In winter our body is put to the test, the cold and dark days can sometimes affect our health a bit.

One notices this more than the other.

But how can we protect ourselves against a winter blues?

Winter dips, vitamin D deficiency, colds, weight gain, and don't forget the flu epidemic, which affects some of the Dutch every year.

Anyone looking for information about our health in winter on Google will encounter many obstacles.

And not only that;

it is teeming with tips to get through the winter without disease.

From taking extra vitamins or eating chocolate to exercising and looking for daylight.

There are approximately 480,000 Dutch people who suffer from seasonal affective disorder (SAD), the official name for a winter depression.

Another 1.3 million people suffer from a winter depression and associated milder complaints, according to figures from the Winter Depression Polyclinic of the University Medical Center Groningen.

“There are no different health advice per season” Liesbeth Smit, nutritional scientist

They are clear about this at the Nutrition Center.

In the winter you just have to keep eating healthy, with the Wheel of Five as a guideline.

In short: sufficient vegetables, fruit, whole grain products, beans, oil and nuts.

And don't forget to drink enough water.

Food scientist Liesbeth Smit also agrees.

"Basically you just have to keep doing what you already do all seasons: healthy and varied food."

There are no different health advice per season, Smit emphasizes.

Much attention to vitamin D in the winter

There is often a lot of attention for vitamin D in the cold season.

Our skin in the Netherlands can produce vitamin D itself from March to November due to the influence of sunlight, the spokesperson for the Nutrition Center explains.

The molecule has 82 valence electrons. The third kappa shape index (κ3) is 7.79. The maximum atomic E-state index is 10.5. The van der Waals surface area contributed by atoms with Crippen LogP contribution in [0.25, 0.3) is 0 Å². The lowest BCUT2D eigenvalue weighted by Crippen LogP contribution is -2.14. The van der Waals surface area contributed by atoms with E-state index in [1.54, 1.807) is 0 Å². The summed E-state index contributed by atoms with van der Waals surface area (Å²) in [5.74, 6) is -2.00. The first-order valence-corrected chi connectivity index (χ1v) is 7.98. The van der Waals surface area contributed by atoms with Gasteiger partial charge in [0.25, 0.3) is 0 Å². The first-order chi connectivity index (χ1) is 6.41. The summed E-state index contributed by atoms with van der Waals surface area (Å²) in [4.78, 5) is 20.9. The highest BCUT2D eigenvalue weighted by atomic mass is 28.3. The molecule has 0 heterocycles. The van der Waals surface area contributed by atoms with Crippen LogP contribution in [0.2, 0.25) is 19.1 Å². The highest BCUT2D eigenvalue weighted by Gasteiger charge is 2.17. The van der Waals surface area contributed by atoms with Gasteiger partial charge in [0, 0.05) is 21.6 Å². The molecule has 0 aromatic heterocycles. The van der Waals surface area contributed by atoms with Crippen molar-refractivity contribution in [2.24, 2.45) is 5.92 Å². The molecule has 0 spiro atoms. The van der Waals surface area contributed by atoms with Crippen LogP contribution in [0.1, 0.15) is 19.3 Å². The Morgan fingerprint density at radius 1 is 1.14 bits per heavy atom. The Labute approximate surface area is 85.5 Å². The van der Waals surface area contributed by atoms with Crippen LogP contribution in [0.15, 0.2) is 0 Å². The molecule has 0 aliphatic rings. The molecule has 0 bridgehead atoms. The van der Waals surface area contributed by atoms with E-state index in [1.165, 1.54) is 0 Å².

This vitamin is also found in food, such as in fatty fish and to a lesser extent in meat and eggs, and is added to low-fat margarine, margarine and baking and frying products.

People who feel less energetic or sometimes even lazy or depressed in winter are often told to take vitamin D.

But opinions about its effectiveness differ, the spokesman said.

"The Health Council concluded in 2015 that the effect of vitamin D use on depressive symptoms is inconclusive."

So the research results do not all point in the same direction.

Smit also sees that the focus in stories about 'getting through the winter' is often on vitamin D, but vitamin D is only recommended for specific groups of people.

In addition to young children and pregnant women, women over fifty, men over seventy and people with dark skin should take vitamin D, says Smit.

See also: This way you get enough vitamin D in the winter

"If you don't come out every day with your head and hands uncovered, you have to take vitamin D all year round. This is sometimes the case for people with a disease or special lifestyle, but the 'normal Dutchman' can live all winter long on the vitamin D produced in the other seasons. "

One third suffers from winter frost

A Radar survey among 30,000 respondents at the end of 2017 showed that one third say they suffer from a winter dip or even depression.

In many cases it involves fatigue, needing sleep, an increased appetite and (as a result) weight gain.

Those results are quite coherent.

Those who choose to stay indoors a lot and open the kitchen cabinets more often will have a greater chance of a disappointing figure on the scales.

Some of those respondents say that they themselves try to prevent the winter blues from taking hold of them.

For example, more than a quarter try to make the house a bit cozier, one in five goes outside more often during the day and others try to move more (14 percent) or take it easier (12 percent).

In addition, the cosiness of friends is sought.

The group that does experience a winter dip also tries to influence this feeling by making the above adjustments.

A large part of this group (85 percent) also tries to sleep more.

Small number of sun hours ensures a dip

What is especially reflected in studies into winter dips is the effect of the smaller number of hours of sunshine.

Periods of sunshine generally make us feel good, happy and pleasant.

It is therefore no surprise that this is sometimes less in winter.

People with winter depression are therefore sometimes referred for a treatment that has proven effective for many: light therapy.

According to the Winter Depression Outpatient Clinic, 70 to 80 percent of the complaints disappear after repeated sessions under a daylight lamp.

Regardless of whether or not winter changes your mood, there are plenty of options out there that could potentially serve as good advice, experts unanimously write.

Get some fresh air more often, eat healthy, look for daylight while it is available and especially see what you need.